Tuesday, March 28Welcome

Judge warns about underage drinking in emotional sentencing for fatal auto-pedestrian crash

Brock Braxton Lee Allred, 21, has been sentenced to one year in prison and five months’ probation for causing a fatal accident in a drunken-driving collision with a pedestrian. (Jeffrey D. Allred, Deseret News)

Estimated duration: 5-6 minutes

CASTLEDALE — Agustin Iturrio was so emotional while speaking in court that he needed help reading his statement. was sentenced Thursday.

Agustín Iturio said it was devastating to know his children weren’t with their mother and that hearing his daughter cry to sleep was heartbreaking.

Brock Braxton Lee Allred, 21, of Elmo, Emery County, pleaded guilty on October 5 to driving a vehicle that negligently caused death and obstruction of justice. Underage drinking is a class B misdemeanor.

On May 22, Allred was driving a truck and crashed into an Iturrios in an auto-pedestrian crash, injuring his husband and killing his wife. Her Allred’s blood alcohol content exceeded the legal limit at the time. The officer said he said he saw the house for a second before he turned around to see the two of them on the road.

Carma Iturrio’s parents and sister also spoke with 7th District Court Judge Jeremiah Humes (her mother via pre-recorded video) to tell them they have lost an important part of their family.

“What you did affected the lives of everyone. You took a daughter, a mother, a wife, a sister, a friend too soon. Never again will I see her or hear her voice.” You can’t.. say goodbye,” said Kama Iturio’s mom, Judy Colby.

Colby talks about how painful it was to go see the wrecked truck, walk the crash site, see where his daughter landed, her shoes, and later hear she died. Did.

Kama Iturio’s father, Scott Branson, said Allred ran like a coward after the crash, not thinking about his mother and wife he took away.

“He needs to stop and he needs to stop now,” Branson said.

Humes sentenced Allred to a maximum of five years’ imprisonment for each felony and six months’ imprisonment for a misdemeanor. However, he suspended those sentences and instead ordered Allred to spend a year in prison, granting him nearly eight months and 60 months of probation, which he had already served.

Humes said Allred’s behavior was unacceptable and that he would not hesitate to send Allred to prison if his parole conditions were not met. The court decided to issue a ruling that would allow Allred to be held liable for the longest period of time.

“The Iturio family, your family, and your life are forever changed,” Humes said.

Allred’s five-year probation terms included substance abuse treatment, no law violations, ignition interlocks for all vehicles he drives, 500 hours of community service, sobriety, and socializing with alcoholics. prohibited, etc.

Allred was also emotional when he expressed his grief and regret to the judge and others in court.

“I will spend the rest of my life regretting my choices,” he said. “I would do anything to go back in time and change my behavior.”

Emery County Deputy District Attorney Aaron Lancaster has filed multiple videos taken from Allred’s phone with the court, showing him drinking alcohol in his car before he turned 21. He said the photos and video show that this is not a “one-off unfortunate event” but a pattern.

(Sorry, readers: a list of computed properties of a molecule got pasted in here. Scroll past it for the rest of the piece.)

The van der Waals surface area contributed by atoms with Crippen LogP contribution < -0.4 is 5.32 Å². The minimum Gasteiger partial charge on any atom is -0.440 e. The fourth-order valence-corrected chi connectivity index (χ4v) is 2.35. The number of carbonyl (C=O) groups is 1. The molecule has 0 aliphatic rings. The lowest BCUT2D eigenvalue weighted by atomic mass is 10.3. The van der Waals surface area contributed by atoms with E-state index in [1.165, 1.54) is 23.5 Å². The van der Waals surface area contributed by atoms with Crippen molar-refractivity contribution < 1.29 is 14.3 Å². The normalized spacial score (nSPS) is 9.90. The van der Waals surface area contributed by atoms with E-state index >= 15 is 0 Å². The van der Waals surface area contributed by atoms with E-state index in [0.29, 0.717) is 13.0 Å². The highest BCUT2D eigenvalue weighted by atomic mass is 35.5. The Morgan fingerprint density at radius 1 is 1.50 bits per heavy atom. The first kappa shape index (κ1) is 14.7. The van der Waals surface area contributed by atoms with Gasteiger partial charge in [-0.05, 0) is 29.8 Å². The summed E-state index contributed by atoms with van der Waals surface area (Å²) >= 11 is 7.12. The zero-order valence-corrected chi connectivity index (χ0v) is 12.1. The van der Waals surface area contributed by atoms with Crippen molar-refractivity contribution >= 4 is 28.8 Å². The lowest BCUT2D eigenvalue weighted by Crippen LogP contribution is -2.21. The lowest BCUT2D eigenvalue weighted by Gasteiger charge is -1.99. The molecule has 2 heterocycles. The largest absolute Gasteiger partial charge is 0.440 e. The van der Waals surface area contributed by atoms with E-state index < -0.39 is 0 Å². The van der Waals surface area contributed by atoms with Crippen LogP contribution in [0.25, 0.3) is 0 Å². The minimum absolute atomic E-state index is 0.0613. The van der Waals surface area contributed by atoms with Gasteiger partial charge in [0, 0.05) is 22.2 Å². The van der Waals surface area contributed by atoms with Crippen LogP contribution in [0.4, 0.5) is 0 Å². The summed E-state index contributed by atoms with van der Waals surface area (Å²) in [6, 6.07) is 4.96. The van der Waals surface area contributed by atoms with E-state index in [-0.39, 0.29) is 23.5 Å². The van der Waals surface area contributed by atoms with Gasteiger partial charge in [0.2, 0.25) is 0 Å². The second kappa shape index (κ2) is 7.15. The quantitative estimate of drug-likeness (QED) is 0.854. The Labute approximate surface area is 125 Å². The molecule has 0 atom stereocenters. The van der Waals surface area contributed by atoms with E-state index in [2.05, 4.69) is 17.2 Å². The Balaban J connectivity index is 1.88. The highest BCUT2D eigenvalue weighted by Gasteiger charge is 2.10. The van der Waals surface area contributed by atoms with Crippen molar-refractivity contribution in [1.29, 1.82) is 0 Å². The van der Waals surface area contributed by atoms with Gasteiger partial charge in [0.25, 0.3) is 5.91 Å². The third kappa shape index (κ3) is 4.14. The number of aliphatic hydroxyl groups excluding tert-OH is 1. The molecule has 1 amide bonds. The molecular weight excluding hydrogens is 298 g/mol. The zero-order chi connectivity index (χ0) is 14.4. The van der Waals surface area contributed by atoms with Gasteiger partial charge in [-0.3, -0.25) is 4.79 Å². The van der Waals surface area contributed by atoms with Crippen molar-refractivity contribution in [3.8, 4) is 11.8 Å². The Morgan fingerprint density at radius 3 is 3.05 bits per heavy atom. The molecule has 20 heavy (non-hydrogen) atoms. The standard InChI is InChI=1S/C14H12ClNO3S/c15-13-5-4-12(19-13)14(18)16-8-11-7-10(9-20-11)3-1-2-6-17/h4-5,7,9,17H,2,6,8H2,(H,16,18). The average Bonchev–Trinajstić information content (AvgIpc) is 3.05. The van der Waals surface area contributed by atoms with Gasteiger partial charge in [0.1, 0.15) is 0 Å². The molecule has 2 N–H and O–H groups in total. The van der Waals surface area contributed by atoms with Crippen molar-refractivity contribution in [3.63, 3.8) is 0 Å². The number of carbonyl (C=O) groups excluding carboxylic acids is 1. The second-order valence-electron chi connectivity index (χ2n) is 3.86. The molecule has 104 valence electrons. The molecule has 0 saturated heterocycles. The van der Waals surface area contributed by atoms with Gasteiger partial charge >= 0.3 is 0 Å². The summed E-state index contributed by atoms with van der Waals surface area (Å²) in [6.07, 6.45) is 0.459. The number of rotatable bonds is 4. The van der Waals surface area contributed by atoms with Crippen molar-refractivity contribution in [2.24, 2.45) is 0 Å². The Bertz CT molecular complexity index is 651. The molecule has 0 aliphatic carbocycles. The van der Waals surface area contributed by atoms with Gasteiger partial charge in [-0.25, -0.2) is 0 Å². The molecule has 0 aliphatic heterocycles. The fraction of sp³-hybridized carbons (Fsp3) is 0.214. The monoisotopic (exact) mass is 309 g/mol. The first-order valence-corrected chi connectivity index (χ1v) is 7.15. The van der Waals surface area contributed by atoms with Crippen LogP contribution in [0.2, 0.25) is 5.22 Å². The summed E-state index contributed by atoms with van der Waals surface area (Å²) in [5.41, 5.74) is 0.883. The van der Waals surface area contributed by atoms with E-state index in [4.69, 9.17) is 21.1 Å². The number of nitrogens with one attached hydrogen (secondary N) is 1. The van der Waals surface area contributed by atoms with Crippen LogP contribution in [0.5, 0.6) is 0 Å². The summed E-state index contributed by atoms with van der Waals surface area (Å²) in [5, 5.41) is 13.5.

The attorney said that shortly after the accident, Allred’s idea was to avoid liability rather than provide assistance to the victim. He said he asked for coins for his sake and asked another person to take a breathalyzer test for him.

Allred’s attorney, Matthew Jube, defended his client’s actions but said he agreed with the current charges. I was. He had no evidence of the truck crossing the line, all skids his marks were in the lane, and his client had alcohol in his body that exceeded the legal limit, yet the field sobriety test showed him to be on balance. said it appeared to be taken.

He said that Allred was taking advantage of everything he could in prison and was trying to show that he put alcohol behind him.

Juve said the video Lancaster showed did not show his client drinking and driving at the same time, indicating that many children his age do the same. said there is.

Lancaster responded that downplaying what is shown in these videos is problematic.

Humes agreed that social media posts that glorify underage drinking and mislead people about its consequences are problematic, but that’s not an element of the statement.

“We should be ashamed of that content and what it suggests and what it may have contributed to other people’s actions,” Humes told Allred, discussing how social media use affects communities. I encourage you to think about how you can give

This isn’t the first time Allred has been summoned in court for his behavior on social media. In 2019, Allred received a year of probation after pleading guilty to making terrorist threats. Prosecutors say he threatened to shoot people at community swimming pools on social media.

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Emily Ashcraft will join KSL.com in 2021 as a reporter. She covers the courts and legal affairs, as well as health, faith and religious news.

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